The news on Sunday sent shock waves throughout Israel and the Jewish world:
Asaf Ramon was killed in an air force training exercise.
In this small country where every casualty hits close to home, this was particularly shocking.
The Ramon family was Israel's Cinderella story.
It was Asaf's father, Ilan Ramon, who electrified Israel by becoming its first astronaut - and who tragically died in the Columbia space shuttle disaster six years ago.
It was Asaf's father who brought Jewish values to the international stage by reciting Kiddush while orbiting the earth and by eating Kosher food in outer space.
It was Asaf's father - the child of Holocaust survivors - who had defended our country with a daring strike on Iraq's nuclear reactor in 1981, declaring that "If I can prevent a second Holocaust, I am ready to sacrifice my life."
So when Asaf Ramon chose the dangerous - but privileged - path of a pilot in the Israeli Air Force, a nation eager for redemption watched in anticipation of the son filling his father's void.
We watched with awe last year as Asaf successfully navigated a fighter jet whose engines had quit.
And then in May, we stood in admiration as Asaf Ramon graduated as valedictorian of his cadet's class.
Ilan Ramon's legacy was resurrected. The void had been filled.
So when the news came this week of Asaf's tragic crash in the Hebron Hills, our nation was plunged into double-grief. Grief over the loss of this bright young star, and grief over the loss - once again - of the Ramon family's magical story.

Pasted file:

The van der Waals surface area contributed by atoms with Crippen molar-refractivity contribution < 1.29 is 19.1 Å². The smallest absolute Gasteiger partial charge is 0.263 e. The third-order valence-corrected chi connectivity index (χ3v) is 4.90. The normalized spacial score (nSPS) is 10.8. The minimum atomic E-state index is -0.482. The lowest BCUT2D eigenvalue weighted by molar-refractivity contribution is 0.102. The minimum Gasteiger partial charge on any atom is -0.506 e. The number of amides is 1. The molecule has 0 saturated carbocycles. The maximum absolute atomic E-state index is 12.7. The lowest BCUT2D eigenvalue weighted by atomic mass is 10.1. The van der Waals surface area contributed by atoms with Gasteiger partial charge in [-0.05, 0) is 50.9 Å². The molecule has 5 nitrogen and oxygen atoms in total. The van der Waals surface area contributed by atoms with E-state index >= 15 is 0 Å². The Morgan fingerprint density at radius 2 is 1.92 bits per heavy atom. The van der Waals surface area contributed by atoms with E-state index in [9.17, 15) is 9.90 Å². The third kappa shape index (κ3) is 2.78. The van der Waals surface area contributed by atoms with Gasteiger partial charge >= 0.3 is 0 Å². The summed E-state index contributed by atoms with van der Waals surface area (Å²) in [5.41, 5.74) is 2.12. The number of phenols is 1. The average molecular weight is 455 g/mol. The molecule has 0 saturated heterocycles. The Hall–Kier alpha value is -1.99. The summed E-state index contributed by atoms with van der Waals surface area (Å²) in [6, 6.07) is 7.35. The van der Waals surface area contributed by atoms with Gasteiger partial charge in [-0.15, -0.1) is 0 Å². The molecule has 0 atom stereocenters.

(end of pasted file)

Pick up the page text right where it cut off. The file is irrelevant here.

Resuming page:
Rosh Hashana Message
When comforting mourners, the traditional Jewish words of condolence are: "May God comfort you amongst the mourners of Zion and Jerusalem." Here, the Hebrew reference to God is an usual word, Hamakom - literally, The Place. The message is that when a person dies, it is up to us to identify their unique contribution - their "place" in the Grand Eternal Plan. And then, the more we endeavor to fill that place, the more God will bring us comfort.
Ilan Ramon's "place" was as Israel's ambassador to the world.
Asaf Ramon's "place" was to restore the legacy of one small country - defending itself, all the while reaching beyond to touch the stars.
In Hebrew, the word "Asaf" means to "gather." To pick up the scattered pieces and bring them together into a new, beautiful whole.
When I spoke with Ilan Ramon shortly before his space shuttle flight, he emphasized the need for the people of Israel to come together in unity for a common purpose.
On Rosh Hashana, each of us is asked if we are prepared to use the coming year to the fullest. Will we bring our potential to fruition?
This year, we must redouble our commitment to fill the aching void that Asaf Ramon's death has left behind - to unite in achieving our national mission, and truly be a light unto each other, and unto all the nations.